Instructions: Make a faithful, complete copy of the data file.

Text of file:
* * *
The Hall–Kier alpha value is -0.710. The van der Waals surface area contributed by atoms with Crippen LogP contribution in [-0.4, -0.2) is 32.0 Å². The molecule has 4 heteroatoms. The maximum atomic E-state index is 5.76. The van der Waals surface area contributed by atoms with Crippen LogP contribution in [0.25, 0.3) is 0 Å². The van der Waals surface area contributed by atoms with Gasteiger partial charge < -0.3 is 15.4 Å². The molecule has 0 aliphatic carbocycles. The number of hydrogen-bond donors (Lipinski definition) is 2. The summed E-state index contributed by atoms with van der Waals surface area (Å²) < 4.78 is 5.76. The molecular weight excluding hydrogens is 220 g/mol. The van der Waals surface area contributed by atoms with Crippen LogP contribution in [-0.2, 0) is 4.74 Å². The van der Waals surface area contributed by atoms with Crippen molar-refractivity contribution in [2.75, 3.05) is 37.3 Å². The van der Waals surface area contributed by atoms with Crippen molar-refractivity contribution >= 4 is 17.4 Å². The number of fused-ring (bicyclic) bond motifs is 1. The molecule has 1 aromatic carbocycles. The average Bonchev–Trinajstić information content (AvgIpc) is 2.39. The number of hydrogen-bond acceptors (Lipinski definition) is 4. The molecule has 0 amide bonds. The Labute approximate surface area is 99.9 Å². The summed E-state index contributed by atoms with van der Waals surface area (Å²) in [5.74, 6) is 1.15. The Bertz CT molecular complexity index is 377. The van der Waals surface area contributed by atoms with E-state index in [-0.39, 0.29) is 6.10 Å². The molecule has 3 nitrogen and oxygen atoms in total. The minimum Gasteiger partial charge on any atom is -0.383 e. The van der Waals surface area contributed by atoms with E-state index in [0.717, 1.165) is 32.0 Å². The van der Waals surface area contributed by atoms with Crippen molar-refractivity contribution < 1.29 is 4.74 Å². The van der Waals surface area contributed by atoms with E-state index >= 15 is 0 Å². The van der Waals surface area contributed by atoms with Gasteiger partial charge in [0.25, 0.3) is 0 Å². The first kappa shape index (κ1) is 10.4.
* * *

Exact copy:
The Hall–Kier alpha value is -0.710. The van der Waals surface area contributed by atoms with Crippen LogP contribution in [-0.4, -0.2) is 32.0 Å². The molecule has 4 heteroatoms. The maximum atomic E-state index is 5.76. The van der Waals surface area contributed by atoms with Crippen LogP contribution in [0.25, 0.3) is 0 Å². The van der Waals surface area contributed by atoms with Gasteiger partial charge < -0.3 is 15.4 Å². The molecule has 0 aliphatic carbocycles. The number of hydrogen-bond donors (Lipinski definition) is 2. The summed E-state index contributed by atoms with van der Waals surface area (Å²) < 4.78 is 5.76. The molecular weight excluding hydrogens is 220 g/mol. The van der Waals surface area contributed by atoms with Crippen LogP contribution in [-0.2, 0) is 4.74 Å². The van der Waals surface area contributed by atoms with Crippen molar-refractivity contribution in [2.75, 3.05) is 37.3 Å². The van der Waals surface area contributed by atoms with Crippen molar-refractivity contribution >= 4 is 17.4 Å². The number of fused-ring (bicyclic) bond motifs is 1. The molecule has 1 aromatic carbocycles. The average Bonchev–Trinajstić information content (AvgIpc) is 2.39. The number of hydrogen-bond acceptors (Lipinski definition) is 4. The molecule has 0 amide bonds. The Labute approximate surface area is 99.9 Å². The summed E-state index contributed by atoms with van der Waals surface area (Å²) in [5.74, 6) is 1.15. The Bertz CT molecular complexity index is 377. The van der Waals surface area contributed by atoms with E-state index in [-0.39, 0.29) is 6.10 Å². The molecule has 3 nitrogen and oxygen atoms in total. The minimum Gasteiger partial charge on any atom is -0.383 e. The van der Waals surface area contributed by atoms with E-state index in [0.717, 1.165) is 32.0 Å². The van der Waals surface area contributed by atoms with Crippen molar-refractivity contribution < 1.29 is 4.74 Å². The van der Waals surface area contributed by atoms with E-state index >= 15 is 0 Å². The van der Waals surface area contributed by atoms with Gasteiger partial charge in [0.25, 0.3) is 0 Å². The first kappa shape index (κ1) is 10.4.